Depending on the origin state and the variety of plants, there are different requirements and some varieties of plants are prohibited. Please review the conditions in our rules to see what is required and what is prohibited. For more information please contact your local PSD Office.

 

I found a suspicious looking pest on my nursery stock that I have never seen before, who can I contact to come look at it?

If you or someone in your company has found a pest or are seeing symptoms of a disease that you are concerned about, contact the Plant Services Division Office nearest you for assistance and/or more information.

 


 

Commercial Trade and Business - Other Commodity Questions

Who do I contact regarding the Cotton Plowdown Program?

The Arizona Cotton Research and Protection Council shepherds the program in association with the Arizona Department of Agriculture. Please call 602-438-2088 or outside the Phoenix area 1-888-712-4134 or visit the Plower Program website.

 

Q: Does the State of Arizona have an Organic Certification Program?

The Arizona Department of Agriculture doesn’t have an organic produce program. For an organic certification you must go through the USDA to find a certifying agent: www.ams.usda.gov/nop.

 

Does citrus from Mexico, crossing thru a port of entry, need to be fumigated?

We do not override the USDA on entry requirements from Mexico and we do not take action until we intercept a pest of concern. A majority of the citrus from Mexico has live scale noticed from experience and previous inspections. It is recommended that fruit is treated before being shipped to any destination in Arizona. If live scale is intercepted at markets in Arizona, inspectors will take action.

 

Does citrus from Mexico that is shipped to California and reshipped to Arizona need to be fumigated?

No, As long as the commodity has not been comingled with U.S. origin citrus and its Mexico origin is maintained. Although, a majority of the citrus from Mexico has live scale noticed from experience and previous inspections. It is recommended that fruit is treated before being shipped to any destination in Arizona. If live scale is intercepted at markets in Arizona, inspectors will take action.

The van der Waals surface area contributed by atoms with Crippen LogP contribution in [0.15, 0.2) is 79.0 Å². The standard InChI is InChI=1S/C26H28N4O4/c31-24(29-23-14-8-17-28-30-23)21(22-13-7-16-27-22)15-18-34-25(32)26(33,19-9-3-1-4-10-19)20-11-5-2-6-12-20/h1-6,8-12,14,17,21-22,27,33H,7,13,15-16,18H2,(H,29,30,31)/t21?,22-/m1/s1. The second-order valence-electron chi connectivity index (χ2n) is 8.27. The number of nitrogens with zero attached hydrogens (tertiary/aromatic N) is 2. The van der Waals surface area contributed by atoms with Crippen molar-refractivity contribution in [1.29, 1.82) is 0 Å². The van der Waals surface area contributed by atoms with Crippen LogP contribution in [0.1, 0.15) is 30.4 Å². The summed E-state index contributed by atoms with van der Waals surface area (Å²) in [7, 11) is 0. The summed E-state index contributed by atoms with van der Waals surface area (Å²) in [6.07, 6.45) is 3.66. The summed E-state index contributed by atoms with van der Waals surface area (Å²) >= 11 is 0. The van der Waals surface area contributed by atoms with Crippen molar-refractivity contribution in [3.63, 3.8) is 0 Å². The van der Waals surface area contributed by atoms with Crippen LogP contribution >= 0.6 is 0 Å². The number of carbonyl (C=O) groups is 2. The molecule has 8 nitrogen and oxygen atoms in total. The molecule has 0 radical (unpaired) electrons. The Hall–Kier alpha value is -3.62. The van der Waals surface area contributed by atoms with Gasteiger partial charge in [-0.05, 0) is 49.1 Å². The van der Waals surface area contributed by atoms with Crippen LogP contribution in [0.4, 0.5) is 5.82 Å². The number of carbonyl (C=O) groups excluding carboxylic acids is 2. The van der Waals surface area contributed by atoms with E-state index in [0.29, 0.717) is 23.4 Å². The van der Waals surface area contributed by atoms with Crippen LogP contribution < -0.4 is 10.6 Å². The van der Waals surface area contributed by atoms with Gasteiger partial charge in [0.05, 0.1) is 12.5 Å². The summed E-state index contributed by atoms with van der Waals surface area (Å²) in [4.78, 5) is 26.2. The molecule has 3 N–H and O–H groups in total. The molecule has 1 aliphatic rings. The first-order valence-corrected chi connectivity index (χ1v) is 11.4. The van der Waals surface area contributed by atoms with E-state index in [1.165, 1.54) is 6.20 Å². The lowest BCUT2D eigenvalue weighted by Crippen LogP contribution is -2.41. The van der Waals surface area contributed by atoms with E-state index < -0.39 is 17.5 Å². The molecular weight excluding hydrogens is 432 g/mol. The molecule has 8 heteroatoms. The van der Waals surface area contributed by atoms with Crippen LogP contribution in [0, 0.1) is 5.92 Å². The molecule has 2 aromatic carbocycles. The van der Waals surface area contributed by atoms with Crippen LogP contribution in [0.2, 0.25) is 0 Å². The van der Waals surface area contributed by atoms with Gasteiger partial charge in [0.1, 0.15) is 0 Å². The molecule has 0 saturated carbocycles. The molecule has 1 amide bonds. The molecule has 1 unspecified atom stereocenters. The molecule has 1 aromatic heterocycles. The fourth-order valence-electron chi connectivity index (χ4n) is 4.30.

I would like to purchase fruit from another state; does all fruit have to be fumigated? How do I know what is required for these products and how should I make sure what I’m purchasing is legal?

Not all fruit has to be treated but some fruit, and vegetables, do have to meet certain requirements before being brought into Arizona. Requirements for citrus fruit can differ from what is required for apples or peaches. You can look to the Department Rules for more specific information. You should also ask the originating packer or broker where you purchase your fruit if the products meet Arizona’s entry requirements. Some products are under compliance agreement with the originating state and some shipments are treated individually and should be accompanied by a certificate that indicates it was treated in manner that allows entry into Arizona. If you have more questions, please contact the PSD office for your county.

 

What do I need to export seed products (cotton, broccoli, Bermuda, etc.) out of Arizona?

A: In cases where seed is exported out of the country, along with a certificate issued by USDA-APHIS, a phytosanitary field inspection is usually required that certifies a crop as inspected and found free from specific pests, diseases, and weeds. A fee is charged based on type of crop and acreage. An application can be found here: PFI_APPL.pdf. If you have questions you can call 602-542-0992 or email [email protected]. For domestic export, requirements will vary and shipments may require a phytosanitary certificate, please contact your local PSD Office for more information.